Legal barriers to women’s economic empowerment span constitutional, property, family, labor and wages, social security, pension, and tax laws. These laws cover fundamental rights to citizenship, freedom of movement, legal age to marry, heading a household, equal guardianship of children, marital property regimes, divorce, ownership and disposal of assets, access to credit, inheritances, and permission to work without male consent. Specific laws are often needed to eradicate violence against women.
Laws on business registration, ownership of assets, and access to credit often place greater economic and administrative burdens on women, thus discouraging their participation in the formal sector. To increase female entrepreneurship, reforms should remove biases against women who open and run businesses. Greater flexibility in working hours facilitates women’s participation in the workforce. Stringent regulations that raise the costs of childcare can also increase the costs of female labor market participation.
Addressing social, cultural, and religious norms is one of the most complex and arguably the least understood long-standing barriers facing women. Studies find that economic processes shape and in turn affect cultural norms, as do the application of policies eliminating biases against women. Anecdotal evidence points to the power of leaders to prioritize the issue and start transforming societies, such as recent initiatives in India, Saudi Arabia, and Tanzania.
Fostering macroeconomic stability and promoting gender equality
A critique often heard about the role of macroeconomic policies and gender equality is that fiscal consolidation worsens outcomes for women. A conclusion of this line of argument, therefore, is that fiscal policy should not be tightened.
Yet, macroeconomic and financial stability are important goals in themselves and necessary for a well-functioning economy. The absence of macroeconomic stability (such as financial and debt crises) greatly prolongs and exacerbates the effect of adverse shocks on the economy and on the most vulnerable, including women. Building adequate fiscal and financial buffers, and thus promoting sound macroeconomic policies, helps better achieve the dual goal of better outcomes for women and for the economy.
In this example, tightening fiscal policy should not be rejected if it is needed to achieve macroeconomic stability. At the same time, applying a gender lens to fiscal consolidation policies helps identify the most vulnerable, design possible targeted transfers, and orchestrate the speed of adjustment. Gender-responsive macroeconomic policies can thus mitigate the negative impact of women and, better still, narrow gender gaps.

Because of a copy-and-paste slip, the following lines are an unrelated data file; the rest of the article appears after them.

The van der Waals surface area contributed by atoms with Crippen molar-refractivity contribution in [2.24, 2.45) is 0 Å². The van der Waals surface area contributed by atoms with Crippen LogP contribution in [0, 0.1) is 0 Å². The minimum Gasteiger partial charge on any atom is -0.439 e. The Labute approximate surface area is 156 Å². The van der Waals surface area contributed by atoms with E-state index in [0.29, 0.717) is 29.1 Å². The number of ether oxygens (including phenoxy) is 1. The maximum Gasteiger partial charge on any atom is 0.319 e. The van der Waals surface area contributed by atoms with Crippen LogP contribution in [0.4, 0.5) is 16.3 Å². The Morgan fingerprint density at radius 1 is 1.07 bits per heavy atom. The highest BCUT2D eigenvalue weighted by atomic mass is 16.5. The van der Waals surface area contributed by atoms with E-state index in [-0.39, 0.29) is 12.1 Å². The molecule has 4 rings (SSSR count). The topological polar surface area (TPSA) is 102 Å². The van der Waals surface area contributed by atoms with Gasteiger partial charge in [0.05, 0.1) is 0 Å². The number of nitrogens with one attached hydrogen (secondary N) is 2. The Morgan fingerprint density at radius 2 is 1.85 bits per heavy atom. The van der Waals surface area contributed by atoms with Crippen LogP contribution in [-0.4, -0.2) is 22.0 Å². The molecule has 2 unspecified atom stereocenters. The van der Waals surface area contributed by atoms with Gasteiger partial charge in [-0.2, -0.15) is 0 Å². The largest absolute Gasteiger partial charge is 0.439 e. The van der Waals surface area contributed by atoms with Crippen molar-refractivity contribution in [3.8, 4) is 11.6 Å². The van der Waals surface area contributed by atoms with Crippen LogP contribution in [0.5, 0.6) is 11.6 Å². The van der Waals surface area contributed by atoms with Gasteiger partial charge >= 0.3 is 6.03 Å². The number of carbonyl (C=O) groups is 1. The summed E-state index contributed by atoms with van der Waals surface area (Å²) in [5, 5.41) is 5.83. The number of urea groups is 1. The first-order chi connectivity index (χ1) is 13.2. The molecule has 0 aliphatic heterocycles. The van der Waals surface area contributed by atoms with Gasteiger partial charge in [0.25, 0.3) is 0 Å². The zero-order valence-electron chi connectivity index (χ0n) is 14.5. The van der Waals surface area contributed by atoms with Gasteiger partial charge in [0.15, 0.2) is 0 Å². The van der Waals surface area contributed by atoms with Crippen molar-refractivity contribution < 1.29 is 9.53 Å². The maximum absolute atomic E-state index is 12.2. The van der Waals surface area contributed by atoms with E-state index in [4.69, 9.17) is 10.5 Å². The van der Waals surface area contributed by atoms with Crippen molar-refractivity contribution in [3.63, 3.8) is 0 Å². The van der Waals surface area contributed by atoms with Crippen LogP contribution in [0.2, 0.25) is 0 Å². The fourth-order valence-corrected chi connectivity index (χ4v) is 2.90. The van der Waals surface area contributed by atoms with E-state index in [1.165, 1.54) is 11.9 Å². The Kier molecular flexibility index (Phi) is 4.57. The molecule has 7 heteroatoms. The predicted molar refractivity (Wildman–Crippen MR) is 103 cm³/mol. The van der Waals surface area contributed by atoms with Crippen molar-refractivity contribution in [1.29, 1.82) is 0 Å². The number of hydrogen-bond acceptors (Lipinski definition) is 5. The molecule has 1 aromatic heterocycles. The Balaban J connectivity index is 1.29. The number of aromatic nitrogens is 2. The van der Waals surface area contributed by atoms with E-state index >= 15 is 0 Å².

Mainstreaming gender in macroeconomic policies
Policymakers should systematically and intentionally integrate a gender lens into their macroeconomic policies since their core goals of achieving higher economic growth, financial stability, and lower inequality are well aligned with reducing gender disparities. This means that the responsibility and accountability for reducing gender disparities must not rest solely with ministries in charge of women and girls but must extend to include ministries of finance, central banks, financial regulatory authorities, and in fact, all ministries. A national gender mainstreaming strategy is an opportune vehicle to start doing so.
For its part, the IMF is seeking to fill a critical gap in the global policy debate on gender equality by focusing on its macroeconomic aspects. Through the implementation of its own gender mainstreaming strategy launched in July 2022, the IMF is seeking to integrate gender into its core surveillance, lending, and capacity development functions. The IMF covered 22 countries in the first year of implementation of the strategy and plans to cover more than 30 countries in the second year. Examples include Mexico, Niger, Saudi Arabia, South Korea, and Türkiye. The IMF is committed to gradually expanding and deepening its coverage on gender in member countries going forward, and is engaging with international and domestic partners such as the World Bank and CGD in these efforts.
The views expressed in this blog are those of the authors and do not necessarily represent the views of the IMF, its Executive Board, or IMF management.
CGD blog posts reflect the views of the authors, drawing on prior research and experience in their areas of expertise. CGD is a nonpartisan, independent organization and does not take institutional positions.